accelerate spark data science residency, machine learning
How can we… use AI to advance metabolic medicine?
19 February 2024
Glioblastoma is a common brain cancer, yet there have been few significant advances in treatment for over a decade. For patients who are diagnosed with glioblastoma, the prognosis is poor. On average, they have just 15 to 20 months to live, even with an optimum combination of surgery, followed by chemotherapy and radiotherapy. During that time, their quality of life is negatively impacted. The challenge is to develop a new treatment that can improve patients’ prognosis in terms of survival and quality of life.
Symptoms of glioblastoma typically include headaches, cognitive problems and sometimes seizures. The cancer shows up on MRI scans as a big lump in the brain, but neuroscientists know it has usually infiltrated beyond what can be seen. When they operate, surgeons remove as much of the lump as is safely possible, while knowing it will probably not be the whole cancer. Currently, we do not have a lot of data to show how the surgery will affect patients ability to think and it is difficult to predict how long individual patients will live for, so we can’t give them any detailed information before the surgery. Despite chemotherapy and radiotherapy following surgery, in 90% of cases, the tumour will return within six months and despite our best efforts at treatment, patients deteriorate rapidly and then die.
Scanning for answers
In my lab in the Department of Clinical Neurosciences, we are trying to develop different types of MRI scans to better see tumours. This involves using AI to draw segmentations and calculate the volume of tumours, which can predict patient survival before their operation. Furthermore, if we can see tumours better, we can improve how to do surgery to remove more tumours safely.
We are also interested in using a battery of neuropsychology tests that link with imaging to measure cognition before and after surgery is carried out and build a model of how the brain and tumour interact. This method allows us to see which other parts of the brain may be affected by a tumour, giving us the option of performing surgery or giving radiotherapy to additional parts of the brain to improve the prognosis of patients.
Our current data shows that the majority of patients with glioblastoma already suffer from a degree of cognitive problems before their operation. In the first week after an operation, they will typically experience a worsening of that cognitive function, which may be related to swelling, medication or the fact they are in hospital. However, unexpectedly by four to six weeks after surgery when they start chemotherapy or radiotherapy, many patients improve compared to early after surgery. Despite this, they will never recover the cognition they had before surgery, so the damage the tumour has caused will not go away. This means that surgery may not be causing the permanent additional damage that we feared.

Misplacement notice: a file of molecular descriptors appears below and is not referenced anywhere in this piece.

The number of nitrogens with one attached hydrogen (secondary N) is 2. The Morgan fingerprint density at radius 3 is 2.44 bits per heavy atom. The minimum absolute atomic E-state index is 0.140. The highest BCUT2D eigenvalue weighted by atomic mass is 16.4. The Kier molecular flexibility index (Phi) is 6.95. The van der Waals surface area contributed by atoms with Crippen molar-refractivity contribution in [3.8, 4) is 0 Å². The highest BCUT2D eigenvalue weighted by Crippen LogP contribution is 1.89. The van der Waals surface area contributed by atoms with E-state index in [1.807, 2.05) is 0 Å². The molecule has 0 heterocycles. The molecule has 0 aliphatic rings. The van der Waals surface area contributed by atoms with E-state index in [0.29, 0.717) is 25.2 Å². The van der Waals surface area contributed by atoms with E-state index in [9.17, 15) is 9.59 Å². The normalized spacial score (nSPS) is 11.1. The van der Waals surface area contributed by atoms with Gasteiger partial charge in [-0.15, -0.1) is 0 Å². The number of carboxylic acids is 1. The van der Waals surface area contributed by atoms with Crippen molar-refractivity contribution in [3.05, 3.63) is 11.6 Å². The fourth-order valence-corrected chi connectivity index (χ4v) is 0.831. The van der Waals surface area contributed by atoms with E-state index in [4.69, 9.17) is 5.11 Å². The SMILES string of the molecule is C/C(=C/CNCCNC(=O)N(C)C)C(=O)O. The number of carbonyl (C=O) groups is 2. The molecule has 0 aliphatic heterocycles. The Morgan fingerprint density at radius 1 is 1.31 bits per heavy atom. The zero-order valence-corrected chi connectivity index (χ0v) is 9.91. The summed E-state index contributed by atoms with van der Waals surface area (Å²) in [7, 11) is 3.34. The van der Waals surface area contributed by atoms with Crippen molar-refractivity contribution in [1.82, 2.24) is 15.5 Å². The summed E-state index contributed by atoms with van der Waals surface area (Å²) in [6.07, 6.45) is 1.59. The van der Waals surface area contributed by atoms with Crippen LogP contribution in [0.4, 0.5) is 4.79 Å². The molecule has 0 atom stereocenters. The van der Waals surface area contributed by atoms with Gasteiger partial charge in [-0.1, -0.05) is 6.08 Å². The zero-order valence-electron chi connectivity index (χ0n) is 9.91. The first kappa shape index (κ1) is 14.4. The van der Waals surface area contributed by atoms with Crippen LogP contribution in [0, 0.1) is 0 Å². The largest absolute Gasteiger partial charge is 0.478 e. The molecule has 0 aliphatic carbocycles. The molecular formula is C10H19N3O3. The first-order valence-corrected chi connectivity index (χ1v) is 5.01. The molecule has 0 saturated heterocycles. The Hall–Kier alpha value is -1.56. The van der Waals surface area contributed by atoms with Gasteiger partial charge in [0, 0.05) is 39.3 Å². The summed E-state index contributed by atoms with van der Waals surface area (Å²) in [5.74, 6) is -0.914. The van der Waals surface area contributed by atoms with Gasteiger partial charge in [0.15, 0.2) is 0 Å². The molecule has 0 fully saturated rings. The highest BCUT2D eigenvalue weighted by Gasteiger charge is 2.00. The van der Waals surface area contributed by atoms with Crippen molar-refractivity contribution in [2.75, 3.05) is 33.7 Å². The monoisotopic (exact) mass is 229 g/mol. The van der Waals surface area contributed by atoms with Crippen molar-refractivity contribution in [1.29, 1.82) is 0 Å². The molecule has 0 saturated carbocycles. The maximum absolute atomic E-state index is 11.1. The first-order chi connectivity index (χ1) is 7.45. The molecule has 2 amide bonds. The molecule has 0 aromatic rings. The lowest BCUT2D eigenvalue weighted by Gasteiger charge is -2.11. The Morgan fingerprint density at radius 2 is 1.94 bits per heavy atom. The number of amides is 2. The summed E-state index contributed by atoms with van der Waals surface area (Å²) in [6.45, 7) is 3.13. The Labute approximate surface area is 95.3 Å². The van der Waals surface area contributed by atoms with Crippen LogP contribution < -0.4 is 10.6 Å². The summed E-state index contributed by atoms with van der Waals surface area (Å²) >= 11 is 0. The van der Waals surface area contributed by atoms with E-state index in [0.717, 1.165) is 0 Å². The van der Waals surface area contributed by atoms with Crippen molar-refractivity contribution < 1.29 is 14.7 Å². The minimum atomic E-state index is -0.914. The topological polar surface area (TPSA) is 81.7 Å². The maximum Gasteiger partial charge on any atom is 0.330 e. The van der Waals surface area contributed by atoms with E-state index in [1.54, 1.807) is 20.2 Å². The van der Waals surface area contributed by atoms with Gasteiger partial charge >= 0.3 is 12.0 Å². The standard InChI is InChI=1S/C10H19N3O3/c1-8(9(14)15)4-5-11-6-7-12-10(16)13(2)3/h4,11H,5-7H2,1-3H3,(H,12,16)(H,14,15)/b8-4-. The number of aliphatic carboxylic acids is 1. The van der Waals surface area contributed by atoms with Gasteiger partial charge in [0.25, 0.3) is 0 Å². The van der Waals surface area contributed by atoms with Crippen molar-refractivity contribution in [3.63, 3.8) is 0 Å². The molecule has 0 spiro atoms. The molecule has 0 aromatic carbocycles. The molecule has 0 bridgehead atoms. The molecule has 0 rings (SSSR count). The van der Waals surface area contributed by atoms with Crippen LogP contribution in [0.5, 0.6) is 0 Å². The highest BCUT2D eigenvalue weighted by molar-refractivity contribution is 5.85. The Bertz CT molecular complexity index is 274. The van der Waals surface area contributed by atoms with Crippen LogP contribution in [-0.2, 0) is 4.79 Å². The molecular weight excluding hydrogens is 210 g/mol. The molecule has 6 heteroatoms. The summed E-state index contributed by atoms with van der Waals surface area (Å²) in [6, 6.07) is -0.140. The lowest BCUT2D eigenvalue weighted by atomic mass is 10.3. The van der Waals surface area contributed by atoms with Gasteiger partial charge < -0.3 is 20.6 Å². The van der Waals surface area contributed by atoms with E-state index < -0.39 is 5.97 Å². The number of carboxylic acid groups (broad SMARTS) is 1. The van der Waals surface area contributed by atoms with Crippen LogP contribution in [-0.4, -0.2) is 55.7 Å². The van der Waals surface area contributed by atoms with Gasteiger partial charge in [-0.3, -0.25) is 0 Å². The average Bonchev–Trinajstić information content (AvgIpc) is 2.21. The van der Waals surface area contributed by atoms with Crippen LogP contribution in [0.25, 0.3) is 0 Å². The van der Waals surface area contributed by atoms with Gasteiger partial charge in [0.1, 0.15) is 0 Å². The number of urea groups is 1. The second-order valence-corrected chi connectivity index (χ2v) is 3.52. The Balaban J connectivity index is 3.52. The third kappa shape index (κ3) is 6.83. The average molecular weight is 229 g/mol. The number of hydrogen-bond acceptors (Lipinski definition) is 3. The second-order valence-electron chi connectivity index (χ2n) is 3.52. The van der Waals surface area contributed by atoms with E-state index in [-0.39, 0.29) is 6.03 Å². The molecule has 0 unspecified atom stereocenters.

While this may sound pessimistic, having a better picture of the damage caused gives surgeons some cause for optimism, because we can model future treatment and possibly remove damaged parts of the brain that we know will not recover, which could enable us to treat the cancer more aggressively.
Another avenue to investigate is why some patients improve better than others. I hypothesise that it is related to the intimal damage that a tumour has done, but everyone is unique and behaves differently, which is why I am using mathematical techniques and AI to model the degree of cognitive improvement taking individual variability into account.
I come from a clinical background so machine learning, computational methods and coding were new to me before I started by PhD three years ago. So, the Accelerate Programme’s Python course, Data Science Residency and Machine Learning Academy were all invaluable. I wouldn’t have been able to analyse medical images in the way I do without learning how to code and how to implement the algorithms and computational techniques we discussed on the courses. It also taught me how to think about high-dimensional problems involving extracting meaning from different-sized datasets and variables such as decoding how the cognition with MRI.
Looking to the future
I am currently involved in setting up a clinical trial so we will be able to go beyond the standard care for glioblastoma, by using imaging biomarkers to show the invasion of a tumour. This will be the first time we have an imaging biomarker that could change how we perform surgery, which is exciting.
In the short to medium term, I want to combine my clinical career with academic research in brain tumours. I want to continue my research looking at developing biomarkers of tumour-brain interaction and tumour damage. Hopefully, by the time I’ve finished my neurosurgical clinical training, I can start planning a clinical trial to look at how we can do surgery or radiotherapy differently based on the effect of tumour damage on the brain.
AI is already being used to label tumours on CT scans and in radiotherapy planning for other cancers, so hopefully I can use the technology to contribute to significant advances in glioblastoma treatment that is badly needed.